Wait and Watch
But you, Bethlehem Ephrathah, though you are small among the clans of Judah, out of you will come for me one who will be ruler over Israel whose origins are from of old, from ancient times. Micah 5:2
The time is one of political instability, social injustice, and moral degeneration. Nations plot against each other. Hatred spills over between countries as they attempt to gain power. People journey through life to please themselves with no concern for God or those around them. Sounds like the present time, right?
Actually, this describes a place in history in the late 8th century B.C. The divided kingdom—the Northern Kingdom of Israel and the Southern Kingdom of Judah—had been at odds with each other. Israel joined forces with Aram to attack Judah and took down 120,000 Judean soldiers. When Judah pleaded with Assyria for aid, the king gave them more trouble than help. Assyria then captured Samaria and brought an end to the Northern Kingdom, and the downfall of Judah continued. A nation that once feared and followed the Lord was rebelling with all her might as she sought riches and glory during troubling times. Worship had become a mere outward show of sacrifice rather than hearts filled with gratitude and praise toward a loving God. So, God called Micah to minister to Judah in this very difficult atmosphere.
One would think Micah’s message would be of complete doom and dread mixed with a hefty dose of harsh judgment and wrath. And it certainly was condemning. The people’s hearts were so far from a God who preserved them, brought them out of Egypt, and saved them from certain peril that the prophet had to confront them with their sin. He prophesied Jerusalem’s destruction in so much detail it seems as if he already lived it as he called the people to repentance.
We need that same message today. We live in a time of political instability, social injustice, and moral degeneration, maybe more now than many of us have seen in our lifetimes. But the problem is not just the world around us. We are part of that problem, too. We rebel first in our hearts. Then as it festers, it works its way to our biting words and our inconsiderate actions. We need the message that helps us see our sin and brings us to our knees in repentance.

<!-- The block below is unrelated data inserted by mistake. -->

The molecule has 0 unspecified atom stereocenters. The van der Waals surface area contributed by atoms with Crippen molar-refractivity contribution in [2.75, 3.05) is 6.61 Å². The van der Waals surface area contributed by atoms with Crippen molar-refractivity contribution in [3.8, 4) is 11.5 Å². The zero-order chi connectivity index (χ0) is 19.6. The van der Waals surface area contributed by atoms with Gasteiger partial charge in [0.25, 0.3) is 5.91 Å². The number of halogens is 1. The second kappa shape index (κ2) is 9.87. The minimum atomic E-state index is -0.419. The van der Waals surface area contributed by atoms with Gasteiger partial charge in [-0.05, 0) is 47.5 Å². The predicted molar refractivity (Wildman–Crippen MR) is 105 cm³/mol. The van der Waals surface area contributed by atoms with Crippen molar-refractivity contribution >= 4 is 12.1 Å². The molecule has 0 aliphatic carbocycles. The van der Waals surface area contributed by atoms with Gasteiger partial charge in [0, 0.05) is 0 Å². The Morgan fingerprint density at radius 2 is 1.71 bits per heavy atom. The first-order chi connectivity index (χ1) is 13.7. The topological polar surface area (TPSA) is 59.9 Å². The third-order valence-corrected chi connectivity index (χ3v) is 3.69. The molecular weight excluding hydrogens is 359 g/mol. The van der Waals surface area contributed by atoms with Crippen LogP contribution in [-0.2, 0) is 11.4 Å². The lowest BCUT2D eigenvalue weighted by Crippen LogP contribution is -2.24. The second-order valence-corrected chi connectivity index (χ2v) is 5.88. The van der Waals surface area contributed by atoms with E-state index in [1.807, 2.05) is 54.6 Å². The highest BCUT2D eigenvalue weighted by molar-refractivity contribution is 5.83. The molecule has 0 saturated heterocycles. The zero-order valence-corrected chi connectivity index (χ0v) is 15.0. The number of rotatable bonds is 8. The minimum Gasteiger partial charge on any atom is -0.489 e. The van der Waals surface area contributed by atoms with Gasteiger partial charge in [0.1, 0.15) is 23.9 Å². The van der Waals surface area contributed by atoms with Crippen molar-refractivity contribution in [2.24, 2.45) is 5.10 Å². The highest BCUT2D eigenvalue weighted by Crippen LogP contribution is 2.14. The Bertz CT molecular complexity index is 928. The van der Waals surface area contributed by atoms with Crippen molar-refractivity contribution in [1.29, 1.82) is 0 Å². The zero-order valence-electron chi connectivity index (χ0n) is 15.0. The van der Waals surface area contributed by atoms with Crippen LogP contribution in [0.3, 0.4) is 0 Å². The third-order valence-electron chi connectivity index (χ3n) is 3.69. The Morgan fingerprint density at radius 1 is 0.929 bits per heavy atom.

God hears our cries for mercy, just as he heard his people’s cries in Micah’s time. Micah’s message from God quickly turned to one of hope and comfort, reassuring the people that God would restore them. He would not forsake them. God gave Micah the words to prophesy the coming of the King to rescue them. He would be more than just an earthly king. This King would reign over them, not just among them. This King from eternity would come from the Almighty God himself, a King different than any they’d ever known. God promised it through Micah and other prophets who never saw this King.
And so, it is with us. We also have Scripture that guides us to God’s promises. This December, like every other before it, our eyes look to a manger and wait in expectation for the day we celebrate Jesus’ birth. But we also wait for another coming of our King as our eyes look to the skies. At his second coming, Jesus will take us to be with him and all the saints and angels in full heavenly glory and splendor. What a glorious day that will be, when God will take all who believe in the promised King to live with him! We don’t know when that day will be, but we trust God to keep us in his care until that day comes. Until then, we walk by faith and not by sight, just as his prophets of long ago.
We join Micah in proclaiming: “But as for me, I watch in hope for the LORD, I wait for God my Savior; my God will hear me” (Micah 7:2).
O Lord, walk with us until that glorious day of Jesus’ coming! Amen!
Written by Paula Sulzle
Provided by WELS Women’s Ministry